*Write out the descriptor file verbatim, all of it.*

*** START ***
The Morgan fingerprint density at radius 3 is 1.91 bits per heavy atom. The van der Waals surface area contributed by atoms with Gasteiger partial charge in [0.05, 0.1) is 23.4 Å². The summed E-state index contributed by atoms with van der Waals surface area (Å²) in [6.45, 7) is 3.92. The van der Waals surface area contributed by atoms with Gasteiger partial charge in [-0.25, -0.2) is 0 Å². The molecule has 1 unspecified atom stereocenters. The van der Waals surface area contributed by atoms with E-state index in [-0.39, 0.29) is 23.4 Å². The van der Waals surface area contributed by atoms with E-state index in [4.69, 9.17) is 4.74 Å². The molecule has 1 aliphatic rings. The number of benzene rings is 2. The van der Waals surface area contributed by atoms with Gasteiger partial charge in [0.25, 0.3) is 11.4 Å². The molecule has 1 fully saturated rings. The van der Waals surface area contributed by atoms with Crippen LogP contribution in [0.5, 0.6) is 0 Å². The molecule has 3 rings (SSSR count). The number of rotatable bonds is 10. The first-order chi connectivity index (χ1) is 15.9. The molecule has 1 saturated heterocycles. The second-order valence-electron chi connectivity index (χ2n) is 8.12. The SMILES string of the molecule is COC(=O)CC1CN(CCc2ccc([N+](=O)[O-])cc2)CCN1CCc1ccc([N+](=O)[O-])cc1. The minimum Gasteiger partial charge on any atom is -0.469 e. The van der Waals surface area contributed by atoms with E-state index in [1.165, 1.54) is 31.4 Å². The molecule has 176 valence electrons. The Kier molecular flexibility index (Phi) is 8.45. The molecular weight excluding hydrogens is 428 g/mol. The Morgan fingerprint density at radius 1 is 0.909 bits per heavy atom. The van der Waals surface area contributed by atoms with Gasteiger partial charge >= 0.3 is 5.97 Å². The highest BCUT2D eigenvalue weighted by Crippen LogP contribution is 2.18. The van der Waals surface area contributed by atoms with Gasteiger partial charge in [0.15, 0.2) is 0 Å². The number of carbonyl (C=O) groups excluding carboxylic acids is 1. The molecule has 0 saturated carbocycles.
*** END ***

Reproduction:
The Morgan fingerprint density at radius 3 is 1.91 bits per heavy atom. The van der Waals surface area contributed by atoms with Gasteiger partial charge in [0.05, 0.1) is 23.4 Å². The summed E-state index contributed by atoms with van der Waals surface area (Å²) in [6.45, 7) is 3.92. The van der Waals surface area contributed by atoms with Gasteiger partial charge in [-0.25, -0.2) is 0 Å². The molecule has 1 unspecified atom stereocenters. The van der Waals surface area contributed by atoms with E-state index in [-0.39, 0.29) is 23.4 Å². The van der Waals surface area contributed by atoms with E-state index in [4.69, 9.17) is 4.74 Å². The molecule has 1 aliphatic rings. The number of benzene rings is 2. The van der Waals surface area contributed by atoms with Gasteiger partial charge in [0.25, 0.3) is 11.4 Å². The molecule has 1 fully saturated rings. The van der Waals surface area contributed by atoms with Crippen LogP contribution in [0.5, 0.6) is 0 Å². The molecule has 3 rings (SSSR count). The number of rotatable bonds is 10. The first-order chi connectivity index (χ1) is 15.9. The molecule has 1 saturated heterocycles. The second-order valence-electron chi connectivity index (χ2n) is 8.12. The SMILES string of the molecule is COC(=O)CC1CN(CCc2ccc([N+](=O)[O-])cc2)CCN1CCc1ccc([N+](=O)[O-])cc1. The minimum Gasteiger partial charge on any atom is -0.469 e. The van der Waals surface area contributed by atoms with E-state index in [1.165, 1.54) is 31.4 Å². The molecule has 176 valence electrons. The Kier molecular flexibility index (Phi) is 8.45. The molecular weight excluding hydrogens is 428 g/mol. The Morgan fingerprint density at radius 1 is 0.909 bits per heavy atom. The van der Waals surface area contributed by atoms with Gasteiger partial charge >= 0.3 is 5.97 Å². The highest BCUT2D eigenvalue weighted by Crippen LogP contribution is 2.18. The van der Waals surface area contributed by atoms with Gasteiger partial charge in [0.15, 0.2) is 0 Å². The number of carbonyl (C=O) groups excluding carboxylic acids is 1. The molecule has 0 saturated carbocycles.